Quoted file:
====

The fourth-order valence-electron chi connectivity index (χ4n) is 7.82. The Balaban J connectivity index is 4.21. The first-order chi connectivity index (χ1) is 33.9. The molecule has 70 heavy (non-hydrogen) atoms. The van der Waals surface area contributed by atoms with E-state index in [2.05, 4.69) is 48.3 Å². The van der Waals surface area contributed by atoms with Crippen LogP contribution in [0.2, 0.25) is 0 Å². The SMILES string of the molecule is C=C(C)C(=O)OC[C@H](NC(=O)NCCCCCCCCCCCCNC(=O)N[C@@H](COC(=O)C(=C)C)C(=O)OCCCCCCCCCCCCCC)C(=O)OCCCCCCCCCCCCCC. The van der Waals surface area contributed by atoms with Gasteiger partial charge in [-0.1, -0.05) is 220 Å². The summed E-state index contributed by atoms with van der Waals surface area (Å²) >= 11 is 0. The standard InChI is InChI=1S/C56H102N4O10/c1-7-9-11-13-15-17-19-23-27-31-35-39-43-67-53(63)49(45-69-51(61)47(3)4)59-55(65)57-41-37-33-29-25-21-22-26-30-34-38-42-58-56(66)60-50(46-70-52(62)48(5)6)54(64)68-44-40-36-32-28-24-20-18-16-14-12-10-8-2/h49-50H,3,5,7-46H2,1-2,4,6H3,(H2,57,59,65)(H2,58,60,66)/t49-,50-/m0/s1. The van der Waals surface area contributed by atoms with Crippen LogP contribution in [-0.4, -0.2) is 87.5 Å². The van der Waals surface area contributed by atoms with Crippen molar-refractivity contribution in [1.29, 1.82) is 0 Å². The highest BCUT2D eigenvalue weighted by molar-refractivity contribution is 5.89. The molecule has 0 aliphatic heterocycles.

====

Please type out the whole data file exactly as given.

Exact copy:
The fourth-order valence-electron chi connectivity index (χ4n) is 7.82. The Balaban J connectivity index is 4.21. The first-order chi connectivity index (χ1) is 33.9. The molecule has 70 heavy (non-hydrogen) atoms. The van der Waals surface area contributed by atoms with E-state index in [2.05, 4.69) is 48.3 Å². The van der Waals surface area contributed by atoms with Crippen LogP contribution in [0.2, 0.25) is 0 Å². The SMILES string of the molecule is C=C(C)C(=O)OC[C@H](NC(=O)NCCCCCCCCCCCCNC(=O)N[C@@H](COC(=O)C(=C)C)C(=O)OCCCCCCCCCCCCCC)C(=O)OCCCCCCCCCCCCCC. The van der Waals surface area contributed by atoms with Gasteiger partial charge in [-0.1, -0.05) is 220 Å². The summed E-state index contributed by atoms with van der Waals surface area (Å²) >= 11 is 0. The standard InChI is InChI=1S/C56H102N4O10/c1-7-9-11-13-15-17-19-23-27-31-35-39-43-67-53(63)49(45-69-51(61)47(3)4)59-55(65)57-41-37-33-29-25-21-22-26-30-34-38-42-58-56(66)60-50(46-70-52(62)48(5)6)54(64)68-44-40-36-32-28-24-20-18-16-14-12-10-8-2/h49-50H,3,5,7-46H2,1-2,4,6H3,(H2,57,59,65)(H2,58,60,66)/t49-,50-/m0/s1. The van der Waals surface area contributed by atoms with Crippen LogP contribution in [-0.4, -0.2) is 87.5 Å². The van der Waals surface area contributed by atoms with Crippen molar-refractivity contribution in [1.29, 1.82) is 0 Å². The highest BCUT2D eigenvalue weighted by molar-refractivity contribution is 5.89. The molecule has 0 aliphatic heterocycles.